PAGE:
But there's another marvelous side to this. And this is the part of the sermon I like. When you understand what we're talking about, there are blessings, blessings, blessings. And this is where you begin to see some hope if you had the wrong answer to these questions at the first.

Can you imagine what this church or any church would be if the whole church was ministering? Not just the minister up here in the pulpit but if we could go up and down these aisles and point the finger at every member in these seats and say, "What is your ministry? What is your ministry? What is your ministry?" And one by one everybody is conscious of what his ministry is. Think what could happen within this church and within this community and within the whole world. Think of the power!

But here is another blessing. If you have your ministry well defined, when it is finished, you can have a sense of satisfaction and fulfillment. Have you ever been able to say, "THERE, IT'S DONE?" I know many wonderful Christians who have never said that. When they are through with today's work or this month's, or this year's, they look at the map and say, "Oh, but there is China. There's Latin America, and this, and that and all that out there and I'm not through." If you were the universal church, you might feel that kind of unfinished feeling. But you're not. You are one small human being to whom God has given one or maybe two or three small gifts and God has appointed you to this particular small ministry knowing how big you are. And when you get through with that ministry, you can say, "Praise God, I have fulfilled my work for this period." You have a right to that, and without it you cannot feel the peace, joy, and gladness God intends you to have.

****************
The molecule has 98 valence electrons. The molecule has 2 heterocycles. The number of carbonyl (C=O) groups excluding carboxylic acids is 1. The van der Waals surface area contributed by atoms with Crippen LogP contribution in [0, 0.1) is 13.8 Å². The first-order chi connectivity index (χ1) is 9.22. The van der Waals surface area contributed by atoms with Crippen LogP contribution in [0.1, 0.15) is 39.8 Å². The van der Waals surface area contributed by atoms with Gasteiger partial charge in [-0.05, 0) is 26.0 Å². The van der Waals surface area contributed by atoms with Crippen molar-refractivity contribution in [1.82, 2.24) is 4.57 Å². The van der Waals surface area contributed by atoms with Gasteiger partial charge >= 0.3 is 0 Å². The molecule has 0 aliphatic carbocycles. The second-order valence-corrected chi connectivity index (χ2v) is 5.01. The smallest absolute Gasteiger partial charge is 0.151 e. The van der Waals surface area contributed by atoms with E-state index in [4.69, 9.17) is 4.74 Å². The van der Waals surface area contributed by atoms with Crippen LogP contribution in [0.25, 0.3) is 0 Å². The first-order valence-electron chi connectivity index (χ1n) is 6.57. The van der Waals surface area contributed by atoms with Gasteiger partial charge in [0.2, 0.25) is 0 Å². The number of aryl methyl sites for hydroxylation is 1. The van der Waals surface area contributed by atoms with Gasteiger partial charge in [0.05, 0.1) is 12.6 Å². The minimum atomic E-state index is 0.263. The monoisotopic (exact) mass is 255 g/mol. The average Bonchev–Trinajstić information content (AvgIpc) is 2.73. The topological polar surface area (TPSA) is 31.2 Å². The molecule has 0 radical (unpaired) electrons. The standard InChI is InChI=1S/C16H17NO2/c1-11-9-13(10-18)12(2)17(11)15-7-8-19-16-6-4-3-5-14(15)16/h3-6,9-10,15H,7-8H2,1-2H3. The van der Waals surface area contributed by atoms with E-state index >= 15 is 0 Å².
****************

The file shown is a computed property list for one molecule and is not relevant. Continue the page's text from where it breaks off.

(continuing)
Then closely following that blessing is another. If you have carefully defined your ministry, you can say "No" to some requests from godly people in the church. The best people in the church have trouble saying "No." The reason is they love the kingdom. The result is they are overworked, damage themselves, lose their peace and other fruit of the Spirit. Their children, who see these church-working-dynamos without love and joy, turn away from the church, saying, "That's not for me."